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San Salvador - June 2016

Camino(s) past & future
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https://www.flickr.com/photos/peregrino_tom/albums/72157667837220514/with/27822645040/

I very much enjoyed the San Salvador. Excellent waymarking, nice albergues and friendly people along the way. And in many places there were real, single track less-travelled hill paths - the kind that seem to be getting rarer on other caminos. Unfortunately the weather was not at its finest on the two days in the high hills, but that didn't dampen my enthusiasm at all.
As for the photos - not my best set but they'll give some indication of what it's like.
It's the first time I've taken just a phone camera (LG G4). It works OK in sunlight but the auto function over exposes a bit in grey conditions and as it was usually raining when it was overcast, I didn't have the luxury or being able to fiddle around with the manual light settings. Still, I think there's a few pics here that will give a flavour of the journey.
cheers, tom
 

NualaOC

Veteran Member
Camino(s) past & future
Past: Francés, Inglés, Fisterra/Muxia, Baztan, Primitivo, Norte, Portugués. Future: Madrid (2019)
Thanks Tom, your photos give a very good sense of this Camino. I love the idea of single-track, less travelled hill paths.
 

movinmaggie

Veteran Member
Camino(s) past & future
Camino Frances (2015) Scotland GGW (2017) Primitivo
Your photos are very nice John. Sunny days are not always the best days for photography. Love the single path.....
 

peregrina2000

Moderator
Staff member
Thanks, Tom -- Beautiful, no matter what the weather. What's not to like? Ok, well, there was almost impassable mud in the woods after the descent from Pajares (we were six walking that day to the albergue in Pajares and nearly all fell in that woods) -- how did you find it? (BTW, as an aside, Ender asked me about it and has assured me that they will be finding an alternative that avoids that muddy stretch in the woods, but it sure was beautiful).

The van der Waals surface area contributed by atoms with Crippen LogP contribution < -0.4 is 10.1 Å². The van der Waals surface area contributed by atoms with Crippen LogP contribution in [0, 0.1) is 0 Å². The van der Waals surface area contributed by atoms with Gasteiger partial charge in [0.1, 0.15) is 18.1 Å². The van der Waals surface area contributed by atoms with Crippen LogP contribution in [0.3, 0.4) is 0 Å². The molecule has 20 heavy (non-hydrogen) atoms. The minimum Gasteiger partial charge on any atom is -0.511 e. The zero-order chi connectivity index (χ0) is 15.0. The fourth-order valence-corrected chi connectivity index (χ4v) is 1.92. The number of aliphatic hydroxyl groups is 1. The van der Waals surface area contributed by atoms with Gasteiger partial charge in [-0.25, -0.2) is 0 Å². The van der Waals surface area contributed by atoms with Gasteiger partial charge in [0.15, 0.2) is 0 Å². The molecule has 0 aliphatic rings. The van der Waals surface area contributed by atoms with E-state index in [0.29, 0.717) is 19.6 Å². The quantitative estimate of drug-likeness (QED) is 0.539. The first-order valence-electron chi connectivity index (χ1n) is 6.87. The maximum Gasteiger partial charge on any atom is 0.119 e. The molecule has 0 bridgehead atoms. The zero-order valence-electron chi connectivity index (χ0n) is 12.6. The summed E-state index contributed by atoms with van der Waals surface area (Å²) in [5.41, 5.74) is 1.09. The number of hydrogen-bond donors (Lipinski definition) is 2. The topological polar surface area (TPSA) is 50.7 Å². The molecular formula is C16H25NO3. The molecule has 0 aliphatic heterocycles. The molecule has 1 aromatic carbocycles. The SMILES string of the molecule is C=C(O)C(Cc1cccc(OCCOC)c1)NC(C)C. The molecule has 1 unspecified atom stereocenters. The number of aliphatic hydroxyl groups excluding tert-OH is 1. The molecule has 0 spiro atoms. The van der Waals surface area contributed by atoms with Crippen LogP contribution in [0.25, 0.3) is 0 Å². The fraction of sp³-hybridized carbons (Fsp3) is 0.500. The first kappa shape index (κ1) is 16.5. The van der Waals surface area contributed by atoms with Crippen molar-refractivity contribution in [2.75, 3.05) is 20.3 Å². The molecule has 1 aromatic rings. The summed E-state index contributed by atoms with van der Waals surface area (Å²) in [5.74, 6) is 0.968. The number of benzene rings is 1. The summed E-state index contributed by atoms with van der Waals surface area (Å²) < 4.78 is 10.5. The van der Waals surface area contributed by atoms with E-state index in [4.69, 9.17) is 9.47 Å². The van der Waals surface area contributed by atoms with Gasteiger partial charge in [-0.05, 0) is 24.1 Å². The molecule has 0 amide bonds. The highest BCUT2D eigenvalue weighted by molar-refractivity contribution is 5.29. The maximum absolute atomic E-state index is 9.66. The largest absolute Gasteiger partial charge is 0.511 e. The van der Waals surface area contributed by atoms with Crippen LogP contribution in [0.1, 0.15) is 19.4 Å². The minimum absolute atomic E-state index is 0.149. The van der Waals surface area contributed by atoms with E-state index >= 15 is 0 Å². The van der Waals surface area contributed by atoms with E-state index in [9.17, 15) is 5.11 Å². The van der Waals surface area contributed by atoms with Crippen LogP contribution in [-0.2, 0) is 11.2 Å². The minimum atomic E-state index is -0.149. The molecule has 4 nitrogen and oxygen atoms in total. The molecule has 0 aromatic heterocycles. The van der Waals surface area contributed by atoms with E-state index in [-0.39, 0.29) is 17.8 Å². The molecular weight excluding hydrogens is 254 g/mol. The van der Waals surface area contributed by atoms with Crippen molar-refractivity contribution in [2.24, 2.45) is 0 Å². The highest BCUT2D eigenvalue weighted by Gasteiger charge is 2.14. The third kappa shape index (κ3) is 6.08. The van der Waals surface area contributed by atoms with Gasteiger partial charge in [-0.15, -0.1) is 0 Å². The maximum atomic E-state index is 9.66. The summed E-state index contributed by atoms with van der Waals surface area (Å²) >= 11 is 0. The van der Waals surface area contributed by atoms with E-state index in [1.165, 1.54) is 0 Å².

Did you walk the highway from the parador to the turn-off at the runaway truck spot? Our group split up -- some went up the "official way", which involved another ascent with even more steep descents. We took the highway to the place where the bar is, only to find it closed, and at that point, we just decided to stay on the highway (shh, don't tell Ender). It was quite harrowing, especially given the weather, but the other options just weren't really feasible.

Were there really 7 of you in Benduenos?! I couldn't convince anyone to take the short day from Pajares, but it was a wonderful stop.

We must have missed crossing paths by a hair, because I see Kinky's Slovenian pal, whose name I forget, in your pics, and he and I overlapped for a fair amount on the Primitivo. Maybe next year!
 
Camino(s) past & future
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We must have missed crossing paths by a hair, because I see Kinky's Slovenian pal, whose name I forget, in your pics, and he and I overlapped for a fair amount on the Primitivo. Maybe next year!
I was quite looking forward to the moment when I would spy you and say the camino equivalent of 'Doctor Livingstone I presume?' - well, maybe next year.
I wonder if I have got this in the right order or whether we took a different route as I'm sure we had no muddy descent after the village of Pajares... Earlier we came down off the hill to the road at Arbas del Puerto in the driving rain went left along the road and then when the road signed off to Puerto de Pajares we veered right, walked across a kind of car park and behind a big concrete building then very steeply downhill meeting the ram's skull at the road. Then across the road where there was the bifurcation to Pajares or San Miguel. Four of us walked the Pajares option which did, after ten mins, veer downhill through woods and became steep and slippery, so we detoured a little into the woods and employed sticks and no-one landed on their posterior (if that is the section you are referring to?). We were then on a track below the highway and only came up to join it a couple hundred metres before Pajares. We stopped outside the bar (initially closed) but the resourceful women I was with sniffed out a man with a bakery van and relieved him of 8 empanadas... So we were quite full when the bar owner arrived to top us up with Cafe con Leche (and Kinky with beer of course). Suitably revived we pressed on to Benduenos. There were 6 of us staying, yes, including Dušan. A relative of our group who drove up from Oviedo with extra provisions is also in the photo. We overslept massively in very un-pilgrim-like fashion, but that's just the relaxing effect of the place and Sandra's hospitality. It meant the last of our entourage rolled into Mieres sometime after 6pm, only 23km up the road...